We'd parked on a sandy road that makes up one side of what we casually call "the loop."  I believe we were looking for a spot to put up a tree stand, though I no longer recall whether it was his or mine.  Maybe we were both looking for a spot.  It was a month or so before gun deer season, with all the accompanying contentment and excited jitters that time of year brings to the hunter's heart.  I remember the chill wind being strong enough to bring on the goosebumps for one of the first times that season, and the angling sun as it shone through the turning leaves.  I also remember walking back out to the road, and discovering that the truck had been beamed up by aliens.  Or stolen in a preemptive strike by the deer we were preparing to hunt.

Those were my first suspicions, anyway, though I was quickly yanked back to reality by Mr. Occam.  In a quick, if slightly befuddled, review of my actions to that point, I realized that I'd committed the gravest of outdoor follies during our mini-hike.  I'd distrusted my compass.

Any woodsman worth his salt doesn't leave the bermed gravel turnout in big country without a compass.  I carry two, one pinned to my vest for quick access and a spare in a vest or backpack pocket.  I use them constantly on the long grouse pushes we make through spruce and balsam so thick you sometimes have to turn your back and bull in reverse.  There is no lining up of landmarks to maintain a bearing when you can't see past the end of your gun.  Not a lot of shooting either, but that's a subject for another time.  The compass is the single most  invaluable tool in our arsenal, should we choose to leave the easy confines of tarmac and road signs.  It is the first thing on my pre-hunt checklist after food and water.

The modern GPS is a fine instrument, and can no-doubt be a useful tool at times.  I use one for certain things, and it has yet to fail me, but it probably will someday.  When I fail to replace the batteries or slip on a damp rock and crush the screen, most likely.  Or drop it down an ice hole.  It's much easier and cheaper to carry a backup compass.

Which brings us back to our fateful day seeking hunting spots, and The Case of the Vanishing Truck.  As I said, I'd committed the most serious (and flat-out dumbest) navigational faux-pas earlier that morning.  I'm a righty when I shoot, so I keep that compass pinned just above the left breast pocket of all my vests so it won't foul up a startled gun mount.  It's perched inches from my face.  A normally functioning adult bushwacking in unfamiliar country would glance at it every minute or so, and base his or her movement off that observation.  Instead, that morning I was suddenly struck with the sure-hearted conviction reserved almost solely for the irrational that the compass was wrong.  It wasn't, of course, and so as I continually bumped our course further away from the correct return bearing, I felt justified, proud even, in having realized that my compass was somehow malfunctioning and I, consummate woodsman, had not only noticed this, but reacted in a manner suited to solve the problem.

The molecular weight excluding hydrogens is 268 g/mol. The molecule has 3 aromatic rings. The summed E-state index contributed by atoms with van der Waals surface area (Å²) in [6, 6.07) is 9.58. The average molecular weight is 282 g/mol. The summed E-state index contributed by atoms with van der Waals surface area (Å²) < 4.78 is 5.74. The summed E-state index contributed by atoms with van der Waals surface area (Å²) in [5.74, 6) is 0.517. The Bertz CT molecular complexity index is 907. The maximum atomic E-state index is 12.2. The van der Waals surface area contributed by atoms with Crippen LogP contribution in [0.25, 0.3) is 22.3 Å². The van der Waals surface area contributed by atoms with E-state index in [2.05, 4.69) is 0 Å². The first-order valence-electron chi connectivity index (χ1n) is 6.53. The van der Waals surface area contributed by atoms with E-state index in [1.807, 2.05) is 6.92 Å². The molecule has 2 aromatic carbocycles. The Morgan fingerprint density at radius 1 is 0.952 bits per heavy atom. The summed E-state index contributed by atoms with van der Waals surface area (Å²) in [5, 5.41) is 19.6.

Until we got back to the road, and the truck had been absconded with by alien deer.

Unless you're traveling in areas considerate of extreme magnetic declination or random huge mineral deposits, always believe the compass.  It's not wrong, you are.  If you really doubt it, take out the spare you should be carrying and compare them.  It's not wrong, you are.  That was the lesson learned that day, and the mantra I repeated to myself as Frisbee and I hoofed it through the sugar sand to the truck, a half mile the wrong way down the road.

Not many years after that, Caleb and I decided to take a ride up to the river, and have ourselves a little mid-week hunt in fresh country during the gun deer season.

 A favorite view of the river

He had a big rock he wanted to sit on, a perfect vantage point looking out over mixed hardwood and popple thickets interspersed with stands of balsam.  I, on the other hand, had no plan or idea, and as such, struck out almost directly east from his postition to see what I could see.

I walked for a few hours, combining the still hunter's glacial pace with occasional fits of over-the-peak-itis.  Not a condition suffered by the old farts in camp in this case, OTPI is the strong urge some of us suffer from, whether hunting or not, that drives us up to the peak of the ridge, and the next one, and the one after that; in a singular quest to see what lies beyond.  It's very similar to around-the-bend-itis, a condition more often suffered in a canoe or kayak, but resulting in the same symptoms and outcome.  Those being, the sufferer, often in a state of endorfin-induced bliss, ends up way the holy cripes too far away from campsite or vehicle as dusk begins to fall.